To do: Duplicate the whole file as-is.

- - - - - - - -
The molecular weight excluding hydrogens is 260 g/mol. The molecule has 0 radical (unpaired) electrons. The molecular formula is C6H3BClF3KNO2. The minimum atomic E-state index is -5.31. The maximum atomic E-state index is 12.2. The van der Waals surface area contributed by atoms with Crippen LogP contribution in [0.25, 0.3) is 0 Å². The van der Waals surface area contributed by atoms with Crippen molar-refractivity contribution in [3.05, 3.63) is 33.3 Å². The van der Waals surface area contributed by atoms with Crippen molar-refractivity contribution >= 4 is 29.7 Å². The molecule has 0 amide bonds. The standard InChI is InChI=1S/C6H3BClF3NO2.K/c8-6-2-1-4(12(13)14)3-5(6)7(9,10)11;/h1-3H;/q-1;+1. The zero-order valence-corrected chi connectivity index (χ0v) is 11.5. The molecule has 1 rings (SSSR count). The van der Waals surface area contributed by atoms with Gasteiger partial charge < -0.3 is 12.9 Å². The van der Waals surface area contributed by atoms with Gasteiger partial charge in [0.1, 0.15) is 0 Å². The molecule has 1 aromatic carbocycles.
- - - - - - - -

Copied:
The molecular weight excluding hydrogens is 260 g/mol. The molecule has 0 radical (unpaired) electrons. The molecular formula is C6H3BClF3KNO2. The minimum atomic E-state index is -5.31. The maximum atomic E-state index is 12.2. The van der Waals surface area contributed by atoms with Crippen LogP contribution in [0.25, 0.3) is 0 Å². The van der Waals surface area contributed by atoms with Crippen molar-refractivity contribution in [3.05, 3.63) is 33.3 Å². The van der Waals surface area contributed by atoms with Crippen molar-refractivity contribution >= 4 is 29.7 Å². The molecule has 0 amide bonds. The standard InChI is InChI=1S/C6H3BClF3NO2.K/c8-6-2-1-4(12(13)14)3-5(6)7(9,10)11;/h1-3H;/q-1;+1. The zero-order valence-corrected chi connectivity index (χ0v) is 11.5. The molecule has 1 rings (SSSR count). The van der Waals surface area contributed by atoms with Gasteiger partial charge < -0.3 is 12.9 Å². The van der Waals surface area contributed by atoms with Gasteiger partial charge in [0.1, 0.15) is 0 Å². The molecule has 1 aromatic carbocycles.